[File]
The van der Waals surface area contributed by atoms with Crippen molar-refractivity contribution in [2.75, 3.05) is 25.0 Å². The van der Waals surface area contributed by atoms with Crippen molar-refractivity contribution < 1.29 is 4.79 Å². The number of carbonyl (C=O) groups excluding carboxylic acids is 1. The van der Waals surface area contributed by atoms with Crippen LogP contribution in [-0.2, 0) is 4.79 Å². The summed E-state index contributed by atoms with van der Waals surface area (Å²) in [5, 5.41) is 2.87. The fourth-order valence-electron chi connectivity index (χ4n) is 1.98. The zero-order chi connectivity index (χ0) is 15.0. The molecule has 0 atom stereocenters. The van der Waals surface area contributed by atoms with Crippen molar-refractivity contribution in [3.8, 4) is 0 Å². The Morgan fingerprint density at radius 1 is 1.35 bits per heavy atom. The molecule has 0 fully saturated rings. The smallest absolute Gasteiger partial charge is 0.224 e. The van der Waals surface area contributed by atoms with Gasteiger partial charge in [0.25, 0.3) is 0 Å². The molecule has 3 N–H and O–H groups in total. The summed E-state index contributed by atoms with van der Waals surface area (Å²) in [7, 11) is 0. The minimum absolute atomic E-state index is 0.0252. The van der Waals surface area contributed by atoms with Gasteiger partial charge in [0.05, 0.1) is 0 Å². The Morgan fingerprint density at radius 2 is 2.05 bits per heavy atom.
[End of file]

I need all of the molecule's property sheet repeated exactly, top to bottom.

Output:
The van der Waals surface area contributed by atoms with Crippen molar-refractivity contribution in [2.75, 3.05) is 25.0 Å². The van der Waals surface area contributed by atoms with Crippen molar-refractivity contribution < 1.29 is 4.79 Å². The number of carbonyl (C=O) groups excluding carboxylic acids is 1. The van der Waals surface area contributed by atoms with Crippen LogP contribution in [-0.2, 0) is 4.79 Å². The summed E-state index contributed by atoms with van der Waals surface area (Å²) in [5, 5.41) is 2.87. The fourth-order valence-electron chi connectivity index (χ4n) is 1.98. The zero-order chi connectivity index (χ0) is 15.0. The molecule has 0 atom stereocenters. The van der Waals surface area contributed by atoms with Crippen molar-refractivity contribution in [3.8, 4) is 0 Å². The Morgan fingerprint density at radius 1 is 1.35 bits per heavy atom. The molecule has 0 fully saturated rings. The smallest absolute Gasteiger partial charge is 0.224 e. The van der Waals surface area contributed by atoms with Gasteiger partial charge in [0.25, 0.3) is 0 Å². The molecule has 3 N–H and O–H groups in total. The summed E-state index contributed by atoms with van der Waals surface area (Å²) in [7, 11) is 0. The minimum absolute atomic E-state index is 0.0252. The van der Waals surface area contributed by atoms with Gasteiger partial charge in [0.05, 0.1) is 0 Å². The Morgan fingerprint density at radius 2 is 2.05 bits per heavy atom.